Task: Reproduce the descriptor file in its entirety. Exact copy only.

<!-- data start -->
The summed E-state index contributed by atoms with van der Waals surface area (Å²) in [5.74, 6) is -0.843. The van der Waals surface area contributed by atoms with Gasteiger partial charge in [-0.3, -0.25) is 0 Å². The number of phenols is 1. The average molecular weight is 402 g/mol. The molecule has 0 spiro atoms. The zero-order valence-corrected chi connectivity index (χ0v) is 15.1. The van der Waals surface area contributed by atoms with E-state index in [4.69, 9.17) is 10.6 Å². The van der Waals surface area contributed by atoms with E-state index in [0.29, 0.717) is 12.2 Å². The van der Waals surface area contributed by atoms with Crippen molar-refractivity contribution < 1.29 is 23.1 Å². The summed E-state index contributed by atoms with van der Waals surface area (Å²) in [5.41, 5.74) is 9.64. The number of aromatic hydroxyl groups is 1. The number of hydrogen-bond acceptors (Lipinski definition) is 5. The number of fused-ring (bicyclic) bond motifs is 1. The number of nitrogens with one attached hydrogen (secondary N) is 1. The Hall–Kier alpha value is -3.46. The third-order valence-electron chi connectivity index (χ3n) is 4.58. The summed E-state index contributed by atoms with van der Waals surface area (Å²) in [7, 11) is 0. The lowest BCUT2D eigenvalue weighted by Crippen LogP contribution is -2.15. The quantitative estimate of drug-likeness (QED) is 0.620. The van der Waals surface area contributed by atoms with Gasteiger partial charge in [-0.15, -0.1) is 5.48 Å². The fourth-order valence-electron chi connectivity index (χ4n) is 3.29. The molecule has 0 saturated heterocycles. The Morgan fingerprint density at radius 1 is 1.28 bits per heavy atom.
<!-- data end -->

The summed E-state index contributed by atoms with van der Waals surface area (Å²) in [5.74, 6) is -0.843. The van der Waals surface area contributed by atoms with Gasteiger partial charge in [-0.3, -0.25) is 0 Å². The number of phenols is 1. The average molecular weight is 402 g/mol. The molecule has 0 spiro atoms. The zero-order valence-corrected chi connectivity index (χ0v) is 15.1. The van der Waals surface area contributed by atoms with E-state index in [4.69, 9.17) is 10.6 Å². The van der Waals surface area contributed by atoms with E-state index in [0.29, 0.717) is 12.2 Å². The van der Waals surface area contributed by atoms with Crippen molar-refractivity contribution < 1.29 is 23.1 Å². The summed E-state index contributed by atoms with van der Waals surface area (Å²) in [5.41, 5.74) is 9.64. The number of aromatic hydroxyl groups is 1. The number of hydrogen-bond acceptors (Lipinski definition) is 5. The number of fused-ring (bicyclic) bond motifs is 1. The number of nitrogens with one attached hydrogen (secondary N) is 1. The Hall–Kier alpha value is -3.46. The third-order valence-electron chi connectivity index (χ3n) is 4.58. The summed E-state index contributed by atoms with van der Waals surface area (Å²) in [7, 11) is 0. The lowest BCUT2D eigenvalue weighted by Crippen LogP contribution is -2.15. The quantitative estimate of drug-likeness (QED) is 0.620. The van der Waals surface area contributed by atoms with Gasteiger partial charge in [-0.15, -0.1) is 5.48 Å². The fourth-order valence-electron chi connectivity index (χ4n) is 3.29. The molecule has 0 saturated heterocycles. The Morgan fingerprint density at radius 1 is 1.28 bits per heavy atom.